Many car enthusiasts have heard or used the term “Mag Wheels” when describing one-piece vintage and vintage-style wheels. What many don’t know however, is that this generic term has its origins in the iconic Halibrand Engineering one-piece magnesium wheels that were prevalent in the heyday of the 50s and 60s hotrodding and racing scene.
Ted Halibrand was born and raised in New Jersey but made his way to Southern California in the late 1930s to take a job as an engineer with the Douglas Aircraft Company. Ted continued to work for Douglas after the breakout of World War II, traveling around the world as a field service representative, helping maintain Douglas planes for the war effort. As an aircraft engineer, Ted had seen the advantage of lightweight and durable magnesium and had replaced many parts used in high-stress locations that were originally cast in aluminum with magnesium parts.
Another reason Ted had orginally moved to SoCal was to get closer to the burgeoning year-round racing scene, specifically dirt oval track midgets, which he had started working on, and ultimately building, before the war. Although the start of the war put his racing ambitions on hold, working at Douglas gave him a front seat to the new technology, materials, and processes of aircraft construction.
After the war, Halibrand wanted to use knowledge gained in the wartime aircraft industry and apply it to racing. Many racers of the day made midget wheels by welding Model T brake drums to 12” diameter rims. Ted thought he could do better, and build a wheel that was lighter, stronger, and safer. In doing so, Halibrand used the same methods used by Douglas in making the wheels for the SBD Dauntless naval scout plane and dive bomber, sand-casting them out of a lightweight magnesium alloy.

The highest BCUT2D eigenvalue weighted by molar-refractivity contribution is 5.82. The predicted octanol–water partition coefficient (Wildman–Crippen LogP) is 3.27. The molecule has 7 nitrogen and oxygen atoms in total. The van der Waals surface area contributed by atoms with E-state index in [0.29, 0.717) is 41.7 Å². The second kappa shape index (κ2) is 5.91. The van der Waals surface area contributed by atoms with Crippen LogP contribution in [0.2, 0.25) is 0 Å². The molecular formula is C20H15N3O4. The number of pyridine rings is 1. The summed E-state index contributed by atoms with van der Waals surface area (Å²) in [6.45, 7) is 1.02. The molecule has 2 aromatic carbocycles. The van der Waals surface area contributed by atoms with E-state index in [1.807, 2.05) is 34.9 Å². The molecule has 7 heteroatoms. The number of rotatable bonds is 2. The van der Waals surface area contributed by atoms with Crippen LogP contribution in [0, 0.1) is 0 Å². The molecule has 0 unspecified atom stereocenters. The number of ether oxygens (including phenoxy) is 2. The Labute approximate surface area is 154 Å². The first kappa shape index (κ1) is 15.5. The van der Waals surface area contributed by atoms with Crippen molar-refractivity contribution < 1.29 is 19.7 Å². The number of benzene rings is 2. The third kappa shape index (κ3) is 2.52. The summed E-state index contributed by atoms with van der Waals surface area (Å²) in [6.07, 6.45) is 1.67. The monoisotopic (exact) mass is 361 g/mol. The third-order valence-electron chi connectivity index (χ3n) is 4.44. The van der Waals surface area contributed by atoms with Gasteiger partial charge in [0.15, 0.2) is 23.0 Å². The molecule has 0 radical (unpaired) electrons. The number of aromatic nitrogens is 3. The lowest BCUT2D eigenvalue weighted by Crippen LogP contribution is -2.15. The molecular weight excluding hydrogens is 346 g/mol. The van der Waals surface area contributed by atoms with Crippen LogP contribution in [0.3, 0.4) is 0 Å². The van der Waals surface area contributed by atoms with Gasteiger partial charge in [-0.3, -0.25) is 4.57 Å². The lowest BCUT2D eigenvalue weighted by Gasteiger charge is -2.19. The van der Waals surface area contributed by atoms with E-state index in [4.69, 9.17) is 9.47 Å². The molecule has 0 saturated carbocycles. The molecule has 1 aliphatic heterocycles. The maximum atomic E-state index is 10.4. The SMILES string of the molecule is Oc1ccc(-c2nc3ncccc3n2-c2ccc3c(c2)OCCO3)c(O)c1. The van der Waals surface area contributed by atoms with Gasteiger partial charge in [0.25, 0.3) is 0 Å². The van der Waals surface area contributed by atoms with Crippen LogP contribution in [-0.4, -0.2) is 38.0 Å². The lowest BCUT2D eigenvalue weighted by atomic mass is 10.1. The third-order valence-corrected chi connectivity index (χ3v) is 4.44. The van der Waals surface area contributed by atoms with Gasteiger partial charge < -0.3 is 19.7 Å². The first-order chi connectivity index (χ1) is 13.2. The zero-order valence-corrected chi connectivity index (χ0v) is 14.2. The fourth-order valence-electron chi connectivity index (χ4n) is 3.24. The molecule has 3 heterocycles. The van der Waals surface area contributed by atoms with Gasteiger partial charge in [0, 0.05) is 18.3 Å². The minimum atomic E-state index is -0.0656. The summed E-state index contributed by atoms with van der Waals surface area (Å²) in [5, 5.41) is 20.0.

Halibrand’s new wheels caught the eye of fellow racers, including George Robson, who, behind the wheel of the “Thorne Engineering Special,” won the 1946 Indianapolis 500 rolling on a set of 18” Halibrands. Following this success, Halibrand formed Halibrand Engineering in 1947 in Culver City, California. Until 1964, Halibrand wheels were mounted on every successive Indy 500 winning car.
During the wild hotrodding and racing years of the 50s and 60s Halibrand wheels were highly sought after by hotrodders, drag racers, and Bonneville Salt Flat racers (including Mickey Thompson who topped 400 mph on the salt flats in a Halibrand shod car). Halibrand wheels were also original equipment on Shelby Cobras, the Ford GT-40, and many Can-Am sports racers and Le Mans cars. Over the years, Halibrand expanded his line of wheels and also produced many other racing parts, including quick change rear ends for oval racers. The name Halibrand was synonymous with racing.
Ted Halibrand ultimately sold the original Halibrand Engineering company in 1979, after the demand for their wheels wanned in the 70s due to changes at Indy and following the decline in the race parts market. Nevertheless, Halibrand left an unforgettable mark on hotrodding and racing culture. Today, original Halibrand wheels and parts are highly sought after and can fetch several thousands of dollars.